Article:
January 18th: The Debut Session of the Massage Therapy Journal Club

Wednesday, January 18th 2017 at 6:30 EST / 3:30 PST will be the debut session of the Massage Therapy Journal Club. This is a new project which will attempt to present a seminar-style journal club on the internet.

I, along with seven participants from the massage therapy profession, will get together using Google Hangouts to discuss the seminal massage therapy research article entitled “Massage Therapy Effects” by Tiffany Field.  Our discussion will be broadcast live on my YouTube channel, and will also be posted for later viewing. The planned duration for the session is 90m.

I am in the process of creating the structure to have these regularly, with each session having a new set of participants and focusing on a different article. This first session is the real deal, but it is also going to be a test of the format. I plan to use what I learn from this session to tailor things going forward.  I can admit that I am both excited and a little nervous.

I prepared an outline from the article that will help me in hosting the session, but I expect the most important input, questions, and perspective will come from my esteemed participants. Nevertheless, I present the outline below in case it is of interest.

I hope you will either join us live, or view the session after it is completed.  I also hope that you may join us for one or more of the sessions I am planning for the future.


Field, T. (1998). Massage therapy effects. American Psychologist, 53, 1270-1281


Currently the most-cited massage therapy research article (506 citations in Google Scholar)

One of the earliest massage therapy research articles to appear in a major journal

Article type = narrative review

Article appeared when I was a college senior preparing for graduate school

Why choose this article to kick off the Journal Club?


Brief history of massage

Growing popularity is asserted and (casually) linked to the “alternative medicine movement”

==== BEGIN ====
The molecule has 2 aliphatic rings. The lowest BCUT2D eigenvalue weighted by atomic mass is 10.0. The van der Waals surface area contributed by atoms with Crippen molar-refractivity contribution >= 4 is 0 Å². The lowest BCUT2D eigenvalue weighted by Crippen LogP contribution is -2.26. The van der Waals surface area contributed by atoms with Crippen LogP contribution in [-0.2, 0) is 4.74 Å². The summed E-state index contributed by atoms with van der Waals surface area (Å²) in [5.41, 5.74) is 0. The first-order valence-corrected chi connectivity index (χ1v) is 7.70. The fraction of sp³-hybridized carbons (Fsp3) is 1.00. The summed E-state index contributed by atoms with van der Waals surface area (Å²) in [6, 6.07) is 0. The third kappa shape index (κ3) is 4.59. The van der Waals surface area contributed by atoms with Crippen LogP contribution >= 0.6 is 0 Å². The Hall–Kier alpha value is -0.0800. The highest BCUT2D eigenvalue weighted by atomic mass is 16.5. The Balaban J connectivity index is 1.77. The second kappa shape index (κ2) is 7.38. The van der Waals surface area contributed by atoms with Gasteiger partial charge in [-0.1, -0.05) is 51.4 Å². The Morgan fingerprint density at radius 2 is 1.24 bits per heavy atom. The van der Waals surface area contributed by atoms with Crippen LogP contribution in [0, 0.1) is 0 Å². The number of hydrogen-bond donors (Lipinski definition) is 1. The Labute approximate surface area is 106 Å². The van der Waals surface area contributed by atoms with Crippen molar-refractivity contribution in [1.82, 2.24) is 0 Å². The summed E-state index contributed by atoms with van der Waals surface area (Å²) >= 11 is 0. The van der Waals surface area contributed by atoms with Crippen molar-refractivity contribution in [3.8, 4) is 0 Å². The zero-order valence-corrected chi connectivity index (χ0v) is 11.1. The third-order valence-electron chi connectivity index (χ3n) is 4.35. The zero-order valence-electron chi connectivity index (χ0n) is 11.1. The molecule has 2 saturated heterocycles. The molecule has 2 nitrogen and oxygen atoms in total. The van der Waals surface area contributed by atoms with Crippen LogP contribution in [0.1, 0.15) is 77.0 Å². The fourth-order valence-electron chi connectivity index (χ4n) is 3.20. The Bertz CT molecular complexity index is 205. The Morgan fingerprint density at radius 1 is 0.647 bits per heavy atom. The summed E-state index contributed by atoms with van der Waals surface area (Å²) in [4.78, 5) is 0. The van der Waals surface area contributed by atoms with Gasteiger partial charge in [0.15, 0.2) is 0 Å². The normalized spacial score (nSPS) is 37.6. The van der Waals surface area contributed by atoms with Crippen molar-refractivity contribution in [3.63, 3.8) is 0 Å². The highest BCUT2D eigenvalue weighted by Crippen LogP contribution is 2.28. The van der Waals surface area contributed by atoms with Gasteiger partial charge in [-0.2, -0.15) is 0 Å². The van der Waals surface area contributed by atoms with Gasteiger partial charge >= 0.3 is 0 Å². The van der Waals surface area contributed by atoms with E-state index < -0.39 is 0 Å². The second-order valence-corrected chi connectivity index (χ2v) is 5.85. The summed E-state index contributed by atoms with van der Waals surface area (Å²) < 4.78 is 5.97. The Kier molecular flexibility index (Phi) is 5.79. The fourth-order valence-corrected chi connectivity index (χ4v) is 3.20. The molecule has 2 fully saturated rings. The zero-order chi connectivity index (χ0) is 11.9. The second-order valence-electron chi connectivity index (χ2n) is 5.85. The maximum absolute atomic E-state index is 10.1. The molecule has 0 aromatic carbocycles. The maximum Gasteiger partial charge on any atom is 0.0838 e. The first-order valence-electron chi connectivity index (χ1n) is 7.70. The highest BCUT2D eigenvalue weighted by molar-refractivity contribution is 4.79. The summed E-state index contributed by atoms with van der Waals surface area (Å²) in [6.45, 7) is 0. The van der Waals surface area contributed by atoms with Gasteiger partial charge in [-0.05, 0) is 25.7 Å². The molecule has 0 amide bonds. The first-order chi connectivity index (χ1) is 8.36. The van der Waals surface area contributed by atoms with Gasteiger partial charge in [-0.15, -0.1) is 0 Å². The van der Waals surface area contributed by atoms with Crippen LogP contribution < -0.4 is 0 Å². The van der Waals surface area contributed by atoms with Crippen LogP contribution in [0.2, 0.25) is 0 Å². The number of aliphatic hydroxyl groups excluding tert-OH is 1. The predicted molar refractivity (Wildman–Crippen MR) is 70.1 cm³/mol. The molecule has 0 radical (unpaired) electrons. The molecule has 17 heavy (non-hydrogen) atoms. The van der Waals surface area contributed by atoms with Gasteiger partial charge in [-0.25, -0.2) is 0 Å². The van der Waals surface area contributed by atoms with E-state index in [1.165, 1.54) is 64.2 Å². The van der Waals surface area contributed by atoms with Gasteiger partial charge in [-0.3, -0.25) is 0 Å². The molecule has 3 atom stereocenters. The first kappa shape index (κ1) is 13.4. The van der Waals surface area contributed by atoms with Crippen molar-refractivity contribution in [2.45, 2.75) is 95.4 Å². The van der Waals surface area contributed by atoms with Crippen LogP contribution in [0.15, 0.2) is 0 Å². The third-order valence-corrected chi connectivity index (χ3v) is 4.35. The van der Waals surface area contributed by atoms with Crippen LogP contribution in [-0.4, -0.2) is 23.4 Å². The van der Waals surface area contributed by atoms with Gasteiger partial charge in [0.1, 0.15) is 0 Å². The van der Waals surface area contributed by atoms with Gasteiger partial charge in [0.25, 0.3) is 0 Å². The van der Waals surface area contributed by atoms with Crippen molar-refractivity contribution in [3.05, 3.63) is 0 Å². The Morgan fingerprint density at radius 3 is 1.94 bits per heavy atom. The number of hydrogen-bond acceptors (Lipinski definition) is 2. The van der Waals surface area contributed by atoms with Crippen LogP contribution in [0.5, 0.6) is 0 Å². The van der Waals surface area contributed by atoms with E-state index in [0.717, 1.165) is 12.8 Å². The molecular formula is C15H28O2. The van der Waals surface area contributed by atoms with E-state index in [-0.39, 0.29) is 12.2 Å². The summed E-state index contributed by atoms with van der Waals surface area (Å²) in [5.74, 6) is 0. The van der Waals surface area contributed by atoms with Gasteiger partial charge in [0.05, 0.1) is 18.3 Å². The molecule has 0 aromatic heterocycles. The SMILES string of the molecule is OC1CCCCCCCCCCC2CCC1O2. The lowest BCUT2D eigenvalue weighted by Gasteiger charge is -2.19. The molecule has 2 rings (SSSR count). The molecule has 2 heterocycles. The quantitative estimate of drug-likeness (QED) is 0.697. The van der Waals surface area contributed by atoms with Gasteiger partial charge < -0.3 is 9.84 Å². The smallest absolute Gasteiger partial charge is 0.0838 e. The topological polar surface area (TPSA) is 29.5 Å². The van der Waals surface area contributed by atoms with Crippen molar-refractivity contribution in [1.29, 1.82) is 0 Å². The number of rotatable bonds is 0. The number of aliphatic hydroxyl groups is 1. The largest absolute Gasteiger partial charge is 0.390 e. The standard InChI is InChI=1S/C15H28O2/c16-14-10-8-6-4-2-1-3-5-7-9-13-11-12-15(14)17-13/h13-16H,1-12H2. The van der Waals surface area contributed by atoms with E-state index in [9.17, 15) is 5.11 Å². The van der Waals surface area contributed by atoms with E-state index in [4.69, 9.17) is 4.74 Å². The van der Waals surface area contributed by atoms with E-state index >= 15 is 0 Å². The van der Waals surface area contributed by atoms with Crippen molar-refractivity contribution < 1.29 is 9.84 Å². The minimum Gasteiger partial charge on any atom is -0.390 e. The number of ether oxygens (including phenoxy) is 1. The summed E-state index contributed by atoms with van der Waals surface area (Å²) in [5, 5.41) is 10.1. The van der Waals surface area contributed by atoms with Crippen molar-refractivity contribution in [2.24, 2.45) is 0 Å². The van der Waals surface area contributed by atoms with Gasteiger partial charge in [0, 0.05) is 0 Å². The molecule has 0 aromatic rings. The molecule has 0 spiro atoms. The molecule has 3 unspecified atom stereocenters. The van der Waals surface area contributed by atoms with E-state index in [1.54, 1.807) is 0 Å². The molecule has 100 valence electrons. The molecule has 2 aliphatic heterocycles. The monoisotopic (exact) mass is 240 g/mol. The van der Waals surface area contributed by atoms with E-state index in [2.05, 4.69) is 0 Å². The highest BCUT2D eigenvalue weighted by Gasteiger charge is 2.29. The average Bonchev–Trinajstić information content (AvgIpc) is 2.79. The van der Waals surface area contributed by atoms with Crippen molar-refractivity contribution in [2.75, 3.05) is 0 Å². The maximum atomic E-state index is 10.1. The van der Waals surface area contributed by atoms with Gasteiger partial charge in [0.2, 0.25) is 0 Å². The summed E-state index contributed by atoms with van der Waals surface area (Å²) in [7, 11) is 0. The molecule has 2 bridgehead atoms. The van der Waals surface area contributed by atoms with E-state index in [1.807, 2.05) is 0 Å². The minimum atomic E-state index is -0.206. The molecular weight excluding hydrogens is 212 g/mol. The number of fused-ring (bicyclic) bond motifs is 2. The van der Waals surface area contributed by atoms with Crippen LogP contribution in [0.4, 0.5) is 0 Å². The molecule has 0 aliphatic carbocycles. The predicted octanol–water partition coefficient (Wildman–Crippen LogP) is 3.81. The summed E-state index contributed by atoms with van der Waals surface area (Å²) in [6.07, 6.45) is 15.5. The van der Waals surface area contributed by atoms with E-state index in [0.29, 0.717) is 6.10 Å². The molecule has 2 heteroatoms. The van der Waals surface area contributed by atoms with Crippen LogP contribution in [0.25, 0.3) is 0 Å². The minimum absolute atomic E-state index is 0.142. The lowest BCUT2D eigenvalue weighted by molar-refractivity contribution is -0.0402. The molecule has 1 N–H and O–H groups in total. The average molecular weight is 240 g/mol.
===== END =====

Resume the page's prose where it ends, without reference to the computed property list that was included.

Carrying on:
Scant research – Medline database search yields only 200 articles across prior 30 years

That research suffers from “classic methodological problems” (p. 1270)

Few clinical trials

Studies often lack control groups, instead rely on within-group design

Studies often fail to use random assignment

Samples/groups often very small

Massage often part of a combination treatment

Failure to account for initial ‘level’ of symptom or clinical variable

“The use of inappropriate statistics” (p. 1270)

Likely publication bias in existing body of studies (positive results published, negative results go unpublished)

Asserts that these shortcomings motivated the Touch Research Institute (TRI) research program

TRI studies always used “deep tissue manipulation” (p. 1270) based on presumption that pressure receptors must be stimulated for there to be clinical effect

Effects organized into five categories: facilitating growth; reducing pain; increasing alertness; diminishing stress, anxiety, and depression; and enhancing immune function

Enhancing growth

Schanberg & colleagues finding that rat pups grow in response to stimulation that resembles mother rat’s licking, pinching, and carrying behaviors; results suggest a touch-growth relationship

Studies by Meaney et al. suggest handling modulates impact of the stress hormone cortisol

Weight gain in infants in response to massage across several studies

Hospital cost savings of $10,000 per premature infant

Norepinephrine and epinephrine levels increased compared with controls

Better performance on infant behavior assessment scale

Similar pattern of results reported for cocaine-exposed infants, HIV-exposed infants, and full-term infants

Pregnant women who received massage reported lower anxiety and depression, had lower stress hormone (cortisol, norepinephrine) levels, less pain, and fewer complications